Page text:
In addition, the zone’s supervisors may authorize the issuance of both general obligation and revenue bonds.  The general obligation bonds are voter-approved, to be retired by ad valorem property tax levies, limited to three-fourths of 1 percent of the value of taxable property within the zone.  The revenue bonds are issued to finance any flood control improvement or storm water control improvement, with the zone having a lien for delinquent service charges, including interest, that is superior to all other liens except general taxes and local and special assessments.

Zones are categorized as junior taxing districts and are subject to the statutory provisions that include them within the aggregate note limit of $5.90 per $1,000 of assessed value. However, in the statutory schedule determining the order of proration, zones are in the second tier of junior districts to be prorated. In the latest tax year, the King County zone was subject to prorationing.

Summary of Bill: For taxes levied for collection in 2012 through 2017, zones with boundaries coextensive with a county may place up to $0.25 of the district's $0.50 levy outside the $5.90 limit to avoid prorationing. The levy for such zones is still within the constitutional $10 limit. Should the $10 limit be exceeded, this levy will be the first to be prorated.

The act expires January 1, 2018.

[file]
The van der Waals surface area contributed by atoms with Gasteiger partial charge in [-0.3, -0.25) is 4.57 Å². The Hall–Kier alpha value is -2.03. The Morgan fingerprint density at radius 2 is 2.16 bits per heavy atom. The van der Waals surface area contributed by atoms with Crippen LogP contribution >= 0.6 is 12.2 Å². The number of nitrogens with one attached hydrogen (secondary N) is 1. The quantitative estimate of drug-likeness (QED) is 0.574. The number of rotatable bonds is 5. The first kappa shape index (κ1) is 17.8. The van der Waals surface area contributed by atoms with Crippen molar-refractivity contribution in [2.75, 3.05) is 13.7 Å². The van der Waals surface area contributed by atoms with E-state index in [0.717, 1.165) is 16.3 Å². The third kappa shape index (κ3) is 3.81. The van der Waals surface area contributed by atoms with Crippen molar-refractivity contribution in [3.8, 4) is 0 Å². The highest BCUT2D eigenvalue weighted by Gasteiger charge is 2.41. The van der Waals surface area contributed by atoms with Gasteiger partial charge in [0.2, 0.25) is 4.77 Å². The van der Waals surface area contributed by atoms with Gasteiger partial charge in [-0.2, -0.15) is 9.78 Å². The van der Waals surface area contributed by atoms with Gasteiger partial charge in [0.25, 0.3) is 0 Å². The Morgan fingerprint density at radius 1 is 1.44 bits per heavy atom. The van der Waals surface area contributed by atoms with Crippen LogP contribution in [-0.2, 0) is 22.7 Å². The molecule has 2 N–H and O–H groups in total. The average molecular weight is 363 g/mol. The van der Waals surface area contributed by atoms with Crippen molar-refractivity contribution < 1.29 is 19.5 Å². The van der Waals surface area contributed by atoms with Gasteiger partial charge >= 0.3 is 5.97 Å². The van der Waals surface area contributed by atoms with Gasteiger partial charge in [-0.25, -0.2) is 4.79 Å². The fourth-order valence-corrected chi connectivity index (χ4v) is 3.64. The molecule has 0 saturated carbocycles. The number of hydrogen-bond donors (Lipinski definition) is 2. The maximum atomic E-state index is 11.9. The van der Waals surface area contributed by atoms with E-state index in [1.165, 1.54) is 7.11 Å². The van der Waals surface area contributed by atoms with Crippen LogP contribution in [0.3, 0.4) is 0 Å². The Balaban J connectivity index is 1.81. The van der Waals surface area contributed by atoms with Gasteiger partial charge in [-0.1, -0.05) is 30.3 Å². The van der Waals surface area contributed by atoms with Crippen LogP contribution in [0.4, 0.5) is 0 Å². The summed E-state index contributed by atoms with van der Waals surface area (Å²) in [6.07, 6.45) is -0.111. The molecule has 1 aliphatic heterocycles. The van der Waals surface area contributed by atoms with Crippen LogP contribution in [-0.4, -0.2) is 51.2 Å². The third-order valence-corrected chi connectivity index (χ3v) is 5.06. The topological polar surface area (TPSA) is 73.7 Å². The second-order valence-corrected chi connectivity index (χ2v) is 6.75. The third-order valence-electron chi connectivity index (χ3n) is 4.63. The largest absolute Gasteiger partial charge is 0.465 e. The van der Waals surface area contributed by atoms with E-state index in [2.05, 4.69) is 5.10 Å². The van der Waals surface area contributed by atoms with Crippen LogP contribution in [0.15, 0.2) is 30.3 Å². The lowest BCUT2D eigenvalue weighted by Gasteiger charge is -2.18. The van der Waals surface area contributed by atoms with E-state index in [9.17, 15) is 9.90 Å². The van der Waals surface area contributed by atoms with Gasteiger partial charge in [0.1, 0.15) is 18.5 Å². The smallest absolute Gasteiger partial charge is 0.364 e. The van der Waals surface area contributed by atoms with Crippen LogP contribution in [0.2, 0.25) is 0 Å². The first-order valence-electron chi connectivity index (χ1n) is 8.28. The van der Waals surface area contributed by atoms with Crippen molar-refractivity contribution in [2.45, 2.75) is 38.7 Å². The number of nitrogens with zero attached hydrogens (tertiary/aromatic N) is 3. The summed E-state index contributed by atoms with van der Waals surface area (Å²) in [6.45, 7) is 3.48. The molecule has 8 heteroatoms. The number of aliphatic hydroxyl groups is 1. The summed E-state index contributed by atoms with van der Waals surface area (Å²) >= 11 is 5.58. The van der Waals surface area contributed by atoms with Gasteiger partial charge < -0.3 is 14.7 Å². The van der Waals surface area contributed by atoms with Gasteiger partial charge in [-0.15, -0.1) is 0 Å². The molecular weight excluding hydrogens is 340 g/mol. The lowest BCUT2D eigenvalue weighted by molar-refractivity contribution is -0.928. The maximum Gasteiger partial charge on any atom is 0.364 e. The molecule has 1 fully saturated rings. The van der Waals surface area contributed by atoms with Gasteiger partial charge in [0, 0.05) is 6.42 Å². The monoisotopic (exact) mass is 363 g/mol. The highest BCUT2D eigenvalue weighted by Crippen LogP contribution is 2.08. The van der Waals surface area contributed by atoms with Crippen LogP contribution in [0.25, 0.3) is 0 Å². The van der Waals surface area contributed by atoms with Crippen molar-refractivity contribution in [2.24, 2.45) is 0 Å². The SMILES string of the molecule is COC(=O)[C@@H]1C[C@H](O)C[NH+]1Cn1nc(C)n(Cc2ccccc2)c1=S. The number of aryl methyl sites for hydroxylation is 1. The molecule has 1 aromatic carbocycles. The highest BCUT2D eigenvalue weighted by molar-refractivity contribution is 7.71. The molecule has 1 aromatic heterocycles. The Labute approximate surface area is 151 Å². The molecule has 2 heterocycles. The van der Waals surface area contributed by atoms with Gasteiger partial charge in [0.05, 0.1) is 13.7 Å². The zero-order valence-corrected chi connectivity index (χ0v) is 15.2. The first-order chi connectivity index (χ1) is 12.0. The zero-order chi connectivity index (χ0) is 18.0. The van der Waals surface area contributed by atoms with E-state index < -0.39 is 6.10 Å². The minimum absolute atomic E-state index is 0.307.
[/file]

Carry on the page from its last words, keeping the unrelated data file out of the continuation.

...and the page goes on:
Appropriation: None.

Fiscal Note: Available.

Committee/Commission/Task Force Created: No.

Effective Date: Ninety days after adjournment of session in which bill is passed.

Staff Summary of Public Testimony (Government Operations, Tribal Relations & Elections): PRO: This reverts back after six years. Moving too many taxing districts into the protected gap becomes ineffective in protecting them from prorationing. The King County Flood Control Zone District was essential to the successful efforts to protect the Kent Valley from potentially disastrous flooding should the Howard Hanson Dam be breached. Without this bill there is a very real risk that the Zone could have no money for capital projects, maintenance, or repair of the flood-control projects that protect 1/8th the entire gross domestic product of the state. The social costs of flooding should also be considered. We must break the flood/recovery cycle by funding for preparing ahead to avoid future flooding.

Persons Testifying (Government Operations, Tribal Relations & Elections): PRO: Representative Hasegawa, prime sponsor; Dow Constantine, King County Executive; Suzette Cooke, Mayor, City of Kent; Matt Larson, Mayor, City of Snoqualmie; Brian Murray, City of Seattle.

Staff Summary of Public Testimony on Companion SB 5638 (Ways & Means): PRO: Property tax levy pro-rationing threatens to eliminate needed funds for flood protection. The flood district is making great progress in protecting lives, homes, and businesses. King County is the highest rated community by FEMA insurance ratings. We have a flood control district working in partnerships with cities. This is an 18-mile system. Dealing with this pro-rationing issue is very important to keep up the flood control efforts. Flood damage has enormous social costs as well has health costs. Our goal is to remove 100 percent of the homes that are at risk of flooding. If these tax dollars are removed, 45 important projects would be cancelled. We have a lot of old levies that need to be repaired. The Howard Hanson Dam repairs that have been done are only temporary and more work needs to be done there. We don't want to go back to reaction mode.

Persons Testifying (Ways & Means): PRO: Reagan Dunn, King County Flood Control District; Matt Larson, City of Snoqualmie; Suzette Cook, City of Kent; Mark Isaacson, King County.